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Rare large format map of North America, with interesting detail, especially in the northwest and west of the Mississippi River.

Wheat notes that the map, which was issued one year after Melish's seminal map, incorporates the western notions of Nicholas King for interpretations of the explorations of Lewis & Clark. The Jefferson, Madison and Gallatin Branches of the Missouri are shown, but Wheat notes that the southwest is curious, with a mountain range called Berge des Platten Flusses extending easterly from California across the Mojave Desert and the Great Basin.

The Columbia River turns due north. The Spanish Provincial governments in Louisiana Territory are named, including New Orleans, Mississippi and Louisiana. Georgia still extends to the Mississippi River. A massive Northwest Territory is shown. Nicholas King drew a map for the War Department from the notes of Lewis & Clark, which now resides in the Boston Athaneum. Wheat makes an extensive discussion of the King maps, which we will not repeat here. The western extremity of the Gallatin Fork reaches the Sierras in California.

A fascinating early map of the west and northwest.

Wheat 323.
Christian Gottlieb Reichard Biography

Christian Gottlieb Reichard (1758-1837) was a German cartographer. Reichard studied law in Leipzig and found work as a town clerk in Bad Lobenstein. He had great personal interest in geography, history, and cartography, hobbies which gained him more renown than law. However, even after he began making maps, he continued working his clerk job, which gave him the financial stability to support his family.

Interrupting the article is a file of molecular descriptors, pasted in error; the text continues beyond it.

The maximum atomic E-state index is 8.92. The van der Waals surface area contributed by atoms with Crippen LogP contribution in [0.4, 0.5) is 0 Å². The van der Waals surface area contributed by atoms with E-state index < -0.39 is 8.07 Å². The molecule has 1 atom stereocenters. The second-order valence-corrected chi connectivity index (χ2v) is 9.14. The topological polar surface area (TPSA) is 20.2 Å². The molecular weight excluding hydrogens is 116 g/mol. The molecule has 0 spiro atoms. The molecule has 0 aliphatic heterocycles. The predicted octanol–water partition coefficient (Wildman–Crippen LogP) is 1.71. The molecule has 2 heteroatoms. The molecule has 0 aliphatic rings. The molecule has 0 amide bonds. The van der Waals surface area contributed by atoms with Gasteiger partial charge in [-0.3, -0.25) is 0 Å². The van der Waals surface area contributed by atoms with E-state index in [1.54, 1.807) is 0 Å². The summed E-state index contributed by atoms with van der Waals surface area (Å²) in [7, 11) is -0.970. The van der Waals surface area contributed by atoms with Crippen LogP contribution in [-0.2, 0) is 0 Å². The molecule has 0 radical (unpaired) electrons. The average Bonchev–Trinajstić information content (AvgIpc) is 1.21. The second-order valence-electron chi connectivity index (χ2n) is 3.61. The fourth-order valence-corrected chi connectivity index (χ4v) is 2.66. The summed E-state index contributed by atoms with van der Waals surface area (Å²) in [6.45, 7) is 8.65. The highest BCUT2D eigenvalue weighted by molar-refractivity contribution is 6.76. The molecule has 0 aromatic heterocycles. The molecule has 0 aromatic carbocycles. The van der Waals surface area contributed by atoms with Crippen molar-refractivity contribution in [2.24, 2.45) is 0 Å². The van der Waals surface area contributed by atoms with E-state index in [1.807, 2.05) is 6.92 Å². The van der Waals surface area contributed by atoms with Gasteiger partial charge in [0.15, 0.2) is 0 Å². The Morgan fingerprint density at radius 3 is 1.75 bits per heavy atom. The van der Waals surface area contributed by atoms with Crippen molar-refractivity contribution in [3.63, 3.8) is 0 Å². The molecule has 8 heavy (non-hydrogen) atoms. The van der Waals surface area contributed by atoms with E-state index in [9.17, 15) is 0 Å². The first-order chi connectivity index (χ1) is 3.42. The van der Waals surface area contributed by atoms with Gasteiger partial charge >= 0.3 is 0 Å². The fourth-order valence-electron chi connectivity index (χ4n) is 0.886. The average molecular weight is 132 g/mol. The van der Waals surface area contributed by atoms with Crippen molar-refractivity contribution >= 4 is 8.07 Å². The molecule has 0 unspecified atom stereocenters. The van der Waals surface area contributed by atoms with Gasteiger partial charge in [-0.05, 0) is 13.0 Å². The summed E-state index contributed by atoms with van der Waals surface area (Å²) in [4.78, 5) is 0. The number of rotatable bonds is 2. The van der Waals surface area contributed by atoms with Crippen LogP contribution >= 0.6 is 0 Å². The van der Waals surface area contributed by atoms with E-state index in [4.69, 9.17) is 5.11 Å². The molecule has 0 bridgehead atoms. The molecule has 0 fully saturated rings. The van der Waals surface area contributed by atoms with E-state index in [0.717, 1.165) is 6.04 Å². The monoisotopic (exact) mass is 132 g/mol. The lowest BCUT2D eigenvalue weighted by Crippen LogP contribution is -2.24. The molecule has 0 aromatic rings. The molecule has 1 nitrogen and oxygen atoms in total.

Reichard is best known for his work on his Atlas des Ganzen Erdkreises in der Central Projection (Atlas of the Whole World in the Central Projection) in 1803 and the Orbis terrarum antiquus (Atlas of the Ancient World) of 1824. He is also likely the first published cartographer to adopt the Albers conic projection, in his map Die Vereinigten Staaten von Nord-America, nach den sichersten Bestimmungen, neuesten Nachrichten und Charten, in der Alber’schen Projection entworfen, (The United States of North America, after the safest regulations, latest news and charts, designed in the Alberian projection), where he references the Albers projection by name.

Reichard’s work was known by his contemporaries as highly accurate, and in fact this descriptor still holds up today. This accuracy, along with his skill, made him very publishable, and he worked on a number of atlases with other cartographers, such as Steiler’s Handatlas. Reichard’s style is simple but includes great detail, making his maps both recognizable at a glance and engaging upon deeper study.